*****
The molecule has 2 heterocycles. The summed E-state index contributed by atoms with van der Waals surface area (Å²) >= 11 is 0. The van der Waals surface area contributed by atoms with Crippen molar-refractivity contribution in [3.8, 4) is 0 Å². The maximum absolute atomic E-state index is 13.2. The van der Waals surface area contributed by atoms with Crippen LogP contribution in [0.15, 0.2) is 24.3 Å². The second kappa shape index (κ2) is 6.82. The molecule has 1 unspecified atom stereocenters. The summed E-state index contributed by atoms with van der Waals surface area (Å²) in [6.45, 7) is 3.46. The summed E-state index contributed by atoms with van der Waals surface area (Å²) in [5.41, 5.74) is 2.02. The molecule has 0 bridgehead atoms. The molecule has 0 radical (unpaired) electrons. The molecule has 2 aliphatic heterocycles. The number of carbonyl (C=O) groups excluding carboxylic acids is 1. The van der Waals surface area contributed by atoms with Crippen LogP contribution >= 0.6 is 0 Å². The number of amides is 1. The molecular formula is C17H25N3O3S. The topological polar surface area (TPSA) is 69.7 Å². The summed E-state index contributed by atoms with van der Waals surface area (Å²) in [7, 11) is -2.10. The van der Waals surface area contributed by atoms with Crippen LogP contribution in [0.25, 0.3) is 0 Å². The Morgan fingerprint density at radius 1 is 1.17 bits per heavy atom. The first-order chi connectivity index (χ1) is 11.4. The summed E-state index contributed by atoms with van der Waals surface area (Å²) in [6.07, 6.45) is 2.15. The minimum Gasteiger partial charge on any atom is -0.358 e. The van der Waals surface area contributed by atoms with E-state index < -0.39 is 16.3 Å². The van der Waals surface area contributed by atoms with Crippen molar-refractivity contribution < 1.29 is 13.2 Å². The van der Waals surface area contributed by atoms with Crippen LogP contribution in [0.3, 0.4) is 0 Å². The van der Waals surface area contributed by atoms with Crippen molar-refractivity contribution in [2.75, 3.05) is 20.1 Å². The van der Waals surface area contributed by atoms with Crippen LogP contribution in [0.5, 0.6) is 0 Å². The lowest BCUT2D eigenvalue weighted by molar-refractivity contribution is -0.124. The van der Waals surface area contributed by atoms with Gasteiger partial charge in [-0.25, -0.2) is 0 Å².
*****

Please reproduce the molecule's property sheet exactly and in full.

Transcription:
The molecule has 2 heterocycles. The summed E-state index contributed by atoms with van der Waals surface area (Å²) >= 11 is 0. The van der Waals surface area contributed by atoms with Crippen molar-refractivity contribution in [3.8, 4) is 0 Å². The maximum absolute atomic E-state index is 13.2. The van der Waals surface area contributed by atoms with Crippen LogP contribution in [0.15, 0.2) is 24.3 Å². The second kappa shape index (κ2) is 6.82. The molecule has 1 unspecified atom stereocenters. The summed E-state index contributed by atoms with van der Waals surface area (Å²) in [6.45, 7) is 3.46. The summed E-state index contributed by atoms with van der Waals surface area (Å²) in [5.41, 5.74) is 2.02. The molecule has 0 bridgehead atoms. The molecule has 0 radical (unpaired) electrons. The molecule has 2 aliphatic heterocycles. The number of carbonyl (C=O) groups excluding carboxylic acids is 1. The van der Waals surface area contributed by atoms with Crippen LogP contribution >= 0.6 is 0 Å². The number of amides is 1. The molecular formula is C17H25N3O3S. The topological polar surface area (TPSA) is 69.7 Å². The summed E-state index contributed by atoms with van der Waals surface area (Å²) in [7, 11) is -2.10. The van der Waals surface area contributed by atoms with Crippen LogP contribution in [0.25, 0.3) is 0 Å². The Morgan fingerprint density at radius 1 is 1.17 bits per heavy atom. The first-order chi connectivity index (χ1) is 11.4. The summed E-state index contributed by atoms with van der Waals surface area (Å²) in [6.07, 6.45) is 2.15. The minimum Gasteiger partial charge on any atom is -0.358 e. The van der Waals surface area contributed by atoms with E-state index < -0.39 is 16.3 Å². The van der Waals surface area contributed by atoms with Crippen molar-refractivity contribution < 1.29 is 13.2 Å². The van der Waals surface area contributed by atoms with Crippen LogP contribution in [0.3, 0.4) is 0 Å². The van der Waals surface area contributed by atoms with Crippen molar-refractivity contribution in [2.75, 3.05) is 20.1 Å². The van der Waals surface area contributed by atoms with Crippen LogP contribution in [0.5, 0.6) is 0 Å². The lowest BCUT2D eigenvalue weighted by molar-refractivity contribution is -0.124. The van der Waals surface area contributed by atoms with Gasteiger partial charge in [-0.25, -0.2) is 0 Å².